U.S. Department of Transportation
Federal Highway Administration
1200 New Jersey Avenue, SE
Washington, DC 20590
Federal Highway Administration Research and Technology
Coordinating, Developing, and Delivering Highway Transportation Innovations
|This report is an archived publication and may contain dated technical, contact, and link information|
Publication Number: FHWA-RD-03-050
Surrogate Safety Measures From Traffic Simulation Models
PDF Version (903 KB)
PDF files can be viewed with the Acrobat® Reader®
The results of the simulation model review do not indicate a clear superiority of any particular model when considering all of the elements required for modeling surrogate measures. From the evaluation done to produce this report, it does not appear possible that surrogate measures could be obtained from any of the simulation models that were reviewed without some internal modifications to either the API(s), if provided, or the source-code modules themselves. The selection of a simulation model or models is tightly coupled to both:
The literature indicates a clear preference for surrogate measures that include specific vehicle-to-vehicle proximity measures, including GT, TTC, and PET. Our evaluation and the results of the Surrogate Safety Measures Workshop held at the beginning of this project confirm this. These event-based measures hold the most promise for evaluating the relative safety of traffic facilities. Aggregated measures such as gap-acceptance distributions, link or lane speeds, etc. have a less credible connection with crash probability and thus are viewed as secondary surrogates of safety. The other most significant finding of the Surrogate Safety Measures Workshop was that an SSAM must be flexible in the aggregation of the measures, i.e., across approaches, movements, conflict types, etc., rather than a priori assuming a particular aggregation methodology.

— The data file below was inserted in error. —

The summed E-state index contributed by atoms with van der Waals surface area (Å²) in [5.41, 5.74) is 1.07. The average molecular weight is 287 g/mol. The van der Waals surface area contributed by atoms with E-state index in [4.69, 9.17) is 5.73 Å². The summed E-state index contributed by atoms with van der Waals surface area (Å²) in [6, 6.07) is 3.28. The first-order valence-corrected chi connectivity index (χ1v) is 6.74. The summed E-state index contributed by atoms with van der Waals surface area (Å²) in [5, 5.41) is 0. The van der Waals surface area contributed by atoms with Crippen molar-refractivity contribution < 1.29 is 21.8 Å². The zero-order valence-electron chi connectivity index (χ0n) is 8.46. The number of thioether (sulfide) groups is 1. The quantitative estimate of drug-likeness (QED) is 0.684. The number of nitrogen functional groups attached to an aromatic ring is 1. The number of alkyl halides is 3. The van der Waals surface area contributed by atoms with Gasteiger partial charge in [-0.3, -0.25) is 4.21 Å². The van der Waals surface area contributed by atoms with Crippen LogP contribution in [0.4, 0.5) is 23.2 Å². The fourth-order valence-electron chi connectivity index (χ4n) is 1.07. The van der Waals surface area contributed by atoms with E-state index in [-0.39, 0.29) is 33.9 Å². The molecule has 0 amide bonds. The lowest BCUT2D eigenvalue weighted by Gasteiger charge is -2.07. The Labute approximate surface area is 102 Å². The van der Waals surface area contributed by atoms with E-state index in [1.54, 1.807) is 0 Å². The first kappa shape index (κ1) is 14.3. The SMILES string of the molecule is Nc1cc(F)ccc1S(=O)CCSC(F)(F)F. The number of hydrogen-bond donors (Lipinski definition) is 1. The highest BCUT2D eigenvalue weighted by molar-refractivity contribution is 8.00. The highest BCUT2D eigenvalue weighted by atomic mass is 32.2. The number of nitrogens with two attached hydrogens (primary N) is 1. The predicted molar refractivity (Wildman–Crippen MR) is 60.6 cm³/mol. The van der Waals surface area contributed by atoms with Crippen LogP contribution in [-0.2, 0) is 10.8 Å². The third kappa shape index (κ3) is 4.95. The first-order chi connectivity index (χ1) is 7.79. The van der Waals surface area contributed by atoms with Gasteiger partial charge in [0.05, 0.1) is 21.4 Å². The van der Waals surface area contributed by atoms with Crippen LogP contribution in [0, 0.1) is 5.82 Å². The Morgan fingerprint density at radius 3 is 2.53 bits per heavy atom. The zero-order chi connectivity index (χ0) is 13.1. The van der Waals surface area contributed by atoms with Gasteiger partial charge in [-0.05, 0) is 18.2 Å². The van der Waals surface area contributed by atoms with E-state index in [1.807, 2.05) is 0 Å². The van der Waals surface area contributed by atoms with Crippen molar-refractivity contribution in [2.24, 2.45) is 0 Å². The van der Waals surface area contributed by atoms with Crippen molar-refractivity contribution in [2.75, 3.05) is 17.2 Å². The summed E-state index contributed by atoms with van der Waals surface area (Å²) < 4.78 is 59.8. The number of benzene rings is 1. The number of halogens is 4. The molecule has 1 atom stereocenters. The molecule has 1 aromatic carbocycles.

The recommended approach to collecting surrogates from a number of different simulation models in a uniform way is to develop a post-processor surrogate safety assessment module. This requires internal enhancements to a specific model, or models, for calculation of surrogate measures and output of those calculations in a formatted output data file that is post-processed by the stand-alone surrogate safety assessment module to aggregate the internally calculated measures in a variety of ways. This approach has many advantages:
These recommendations are captured in the next section on requirements for an SSAM software tool.